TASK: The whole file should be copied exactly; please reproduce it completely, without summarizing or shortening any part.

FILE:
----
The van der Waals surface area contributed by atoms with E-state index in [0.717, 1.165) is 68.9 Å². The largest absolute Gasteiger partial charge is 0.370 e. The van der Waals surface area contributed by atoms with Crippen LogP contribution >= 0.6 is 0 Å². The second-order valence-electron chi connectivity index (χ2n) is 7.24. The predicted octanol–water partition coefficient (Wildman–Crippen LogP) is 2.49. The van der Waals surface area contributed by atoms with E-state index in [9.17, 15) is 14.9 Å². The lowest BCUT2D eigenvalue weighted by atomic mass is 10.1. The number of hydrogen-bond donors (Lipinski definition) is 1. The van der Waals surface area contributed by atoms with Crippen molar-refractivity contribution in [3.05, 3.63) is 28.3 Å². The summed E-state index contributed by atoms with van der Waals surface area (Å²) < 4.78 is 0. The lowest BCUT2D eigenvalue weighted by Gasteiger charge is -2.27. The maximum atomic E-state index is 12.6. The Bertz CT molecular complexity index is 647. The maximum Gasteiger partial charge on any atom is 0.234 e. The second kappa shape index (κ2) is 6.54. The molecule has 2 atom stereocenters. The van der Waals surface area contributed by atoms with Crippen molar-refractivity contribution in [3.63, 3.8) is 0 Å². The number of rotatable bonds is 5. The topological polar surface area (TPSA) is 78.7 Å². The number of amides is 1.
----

The van der Waals surface area contributed by atoms with E-state index in [0.717, 1.165) is 68.9 Å². The largest absolute Gasteiger partial charge is 0.370 e. The van der Waals surface area contributed by atoms with Crippen LogP contribution >= 0.6 is 0 Å². The second-order valence-electron chi connectivity index (χ2n) is 7.24. The predicted octanol–water partition coefficient (Wildman–Crippen LogP) is 2.49. The van der Waals surface area contributed by atoms with E-state index in [9.17, 15) is 14.9 Å². The lowest BCUT2D eigenvalue weighted by atomic mass is 10.1. The number of hydrogen-bond donors (Lipinski definition) is 1. The van der Waals surface area contributed by atoms with Crippen molar-refractivity contribution in [3.05, 3.63) is 28.3 Å². The summed E-state index contributed by atoms with van der Waals surface area (Å²) < 4.78 is 0. The lowest BCUT2D eigenvalue weighted by Gasteiger charge is -2.27. The maximum atomic E-state index is 12.6. The Bertz CT molecular complexity index is 647. The maximum Gasteiger partial charge on any atom is 0.234 e. The second kappa shape index (κ2) is 6.54. The molecule has 2 atom stereocenters. The van der Waals surface area contributed by atoms with Crippen molar-refractivity contribution in [3.63, 3.8) is 0 Å². The number of rotatable bonds is 5. The topological polar surface area (TPSA) is 78.7 Å². The number of amides is 1.